It will, though, not be judged by the headlines or by the measures or even by the Budget leak* but by whether the next time he stands up the economic news appears to be any better or worse - yet again.

* In reality not so much a leak as a breach by the London Evening Standard of an embargoed pre-Budget briefing

 
Nick Robinson Article written by Nick Robinson Nick Robinson Political editor

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  • rate this
    +2

    Comment number 163.

    Two questions.
    1) Is this a fair budget that shows we are all in fact in it together and sharing the burden of austerity together?
    2) Is everyone who works hard being rewarded as part of making work pay?
    I feel the answers to both of these are no.

  • rate this
    -3

    Comment number 162.

    Odd how Cypriot banking crisis gets coverage , whilst the man who took us to within 15 minutes of a similar catastrophe is quoted as a BBC headline .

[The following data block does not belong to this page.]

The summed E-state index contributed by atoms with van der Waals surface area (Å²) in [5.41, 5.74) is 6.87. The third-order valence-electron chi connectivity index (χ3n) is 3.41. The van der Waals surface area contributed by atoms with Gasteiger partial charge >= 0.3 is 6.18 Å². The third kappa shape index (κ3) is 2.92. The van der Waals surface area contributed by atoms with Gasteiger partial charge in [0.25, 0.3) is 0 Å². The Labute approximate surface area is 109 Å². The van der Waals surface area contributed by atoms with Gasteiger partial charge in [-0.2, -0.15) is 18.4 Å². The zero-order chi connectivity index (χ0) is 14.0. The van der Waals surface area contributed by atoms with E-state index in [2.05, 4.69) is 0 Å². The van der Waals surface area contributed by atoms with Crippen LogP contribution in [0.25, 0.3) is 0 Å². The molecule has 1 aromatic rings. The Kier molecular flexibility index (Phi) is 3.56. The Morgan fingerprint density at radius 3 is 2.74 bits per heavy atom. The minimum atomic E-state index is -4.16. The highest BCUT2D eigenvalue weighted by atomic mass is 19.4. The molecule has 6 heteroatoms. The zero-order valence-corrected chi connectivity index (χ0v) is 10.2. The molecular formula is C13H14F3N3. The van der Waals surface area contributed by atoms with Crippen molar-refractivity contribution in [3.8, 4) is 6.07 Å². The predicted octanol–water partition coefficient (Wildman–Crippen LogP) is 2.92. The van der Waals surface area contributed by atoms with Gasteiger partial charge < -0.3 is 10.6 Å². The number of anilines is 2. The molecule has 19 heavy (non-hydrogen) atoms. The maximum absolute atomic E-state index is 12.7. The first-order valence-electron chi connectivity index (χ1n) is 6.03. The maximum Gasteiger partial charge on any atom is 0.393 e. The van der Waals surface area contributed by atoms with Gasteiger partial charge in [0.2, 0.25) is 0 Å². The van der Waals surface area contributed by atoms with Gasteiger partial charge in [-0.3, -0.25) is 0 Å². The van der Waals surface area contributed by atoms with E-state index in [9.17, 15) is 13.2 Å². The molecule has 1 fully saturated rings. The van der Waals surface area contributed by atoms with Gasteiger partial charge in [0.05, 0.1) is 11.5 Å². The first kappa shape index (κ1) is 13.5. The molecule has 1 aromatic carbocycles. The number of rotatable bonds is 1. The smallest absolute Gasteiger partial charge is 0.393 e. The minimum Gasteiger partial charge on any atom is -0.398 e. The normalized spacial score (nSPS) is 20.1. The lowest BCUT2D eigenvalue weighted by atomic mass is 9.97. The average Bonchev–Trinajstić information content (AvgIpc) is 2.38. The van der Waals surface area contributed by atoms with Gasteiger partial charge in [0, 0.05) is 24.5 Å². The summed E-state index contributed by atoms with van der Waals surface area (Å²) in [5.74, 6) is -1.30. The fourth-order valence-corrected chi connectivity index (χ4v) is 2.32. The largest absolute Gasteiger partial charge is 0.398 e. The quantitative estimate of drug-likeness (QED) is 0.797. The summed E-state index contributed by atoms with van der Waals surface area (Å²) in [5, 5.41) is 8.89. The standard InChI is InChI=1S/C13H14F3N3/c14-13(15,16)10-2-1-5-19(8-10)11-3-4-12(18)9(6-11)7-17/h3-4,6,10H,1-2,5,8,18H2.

clearly the BBC think pasty tax a bigger mistake than banking crisis .

  • rate this
    +1

    Comment number 161.

    Almost every single one of the targets Osbourne set himself he has failed to achieve. His answer? I't's not my fault Gov, it's the ones that were here before.

  • rate this
    +2

    Comment number 160.

    Wonderful! Cut NI payments , then say there is not enough money to pay pensions. Stand up for the right to buy. the right to buy WHAT? Then complain there is not enough social housing. Me thinks this is a budget for election. True blue Typical Con.

  • rate this